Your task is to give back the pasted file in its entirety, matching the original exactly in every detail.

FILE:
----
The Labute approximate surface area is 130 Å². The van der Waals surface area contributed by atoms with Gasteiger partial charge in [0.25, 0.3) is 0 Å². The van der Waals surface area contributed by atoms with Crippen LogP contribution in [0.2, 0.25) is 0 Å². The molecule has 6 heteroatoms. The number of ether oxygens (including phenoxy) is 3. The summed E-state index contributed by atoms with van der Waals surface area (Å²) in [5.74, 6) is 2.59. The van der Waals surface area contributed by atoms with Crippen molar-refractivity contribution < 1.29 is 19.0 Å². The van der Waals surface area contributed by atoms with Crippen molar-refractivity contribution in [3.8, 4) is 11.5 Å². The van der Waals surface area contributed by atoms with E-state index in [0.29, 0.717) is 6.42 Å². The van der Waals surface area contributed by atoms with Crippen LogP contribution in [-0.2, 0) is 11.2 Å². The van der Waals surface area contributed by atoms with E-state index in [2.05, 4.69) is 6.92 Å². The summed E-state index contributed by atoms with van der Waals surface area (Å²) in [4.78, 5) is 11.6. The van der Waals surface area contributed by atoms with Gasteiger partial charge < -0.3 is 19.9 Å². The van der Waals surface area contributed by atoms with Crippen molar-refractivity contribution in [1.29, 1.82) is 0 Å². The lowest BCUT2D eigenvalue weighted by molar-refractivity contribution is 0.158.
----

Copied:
The Labute approximate surface area is 130 Å². The van der Waals surface area contributed by atoms with Gasteiger partial charge in [0.25, 0.3) is 0 Å². The van der Waals surface area contributed by atoms with Crippen LogP contribution in [0.2, 0.25) is 0 Å². The molecule has 6 heteroatoms. The number of ether oxygens (including phenoxy) is 3. The summed E-state index contributed by atoms with van der Waals surface area (Å²) in [5.74, 6) is 2.59. The van der Waals surface area contributed by atoms with Crippen molar-refractivity contribution < 1.29 is 19.0 Å². The van der Waals surface area contributed by atoms with Crippen molar-refractivity contribution in [3.8, 4) is 11.5 Å². The van der Waals surface area contributed by atoms with E-state index in [0.29, 0.717) is 6.42 Å². The van der Waals surface area contributed by atoms with Crippen LogP contribution in [-0.2, 0) is 11.2 Å². The van der Waals surface area contributed by atoms with E-state index in [2.05, 4.69) is 6.92 Å². The summed E-state index contributed by atoms with van der Waals surface area (Å²) in [4.78, 5) is 11.6. The van der Waals surface area contributed by atoms with Gasteiger partial charge < -0.3 is 19.9 Å². The van der Waals surface area contributed by atoms with Crippen molar-refractivity contribution in [1.29, 1.82) is 0 Å². The lowest BCUT2D eigenvalue weighted by molar-refractivity contribution is 0.158.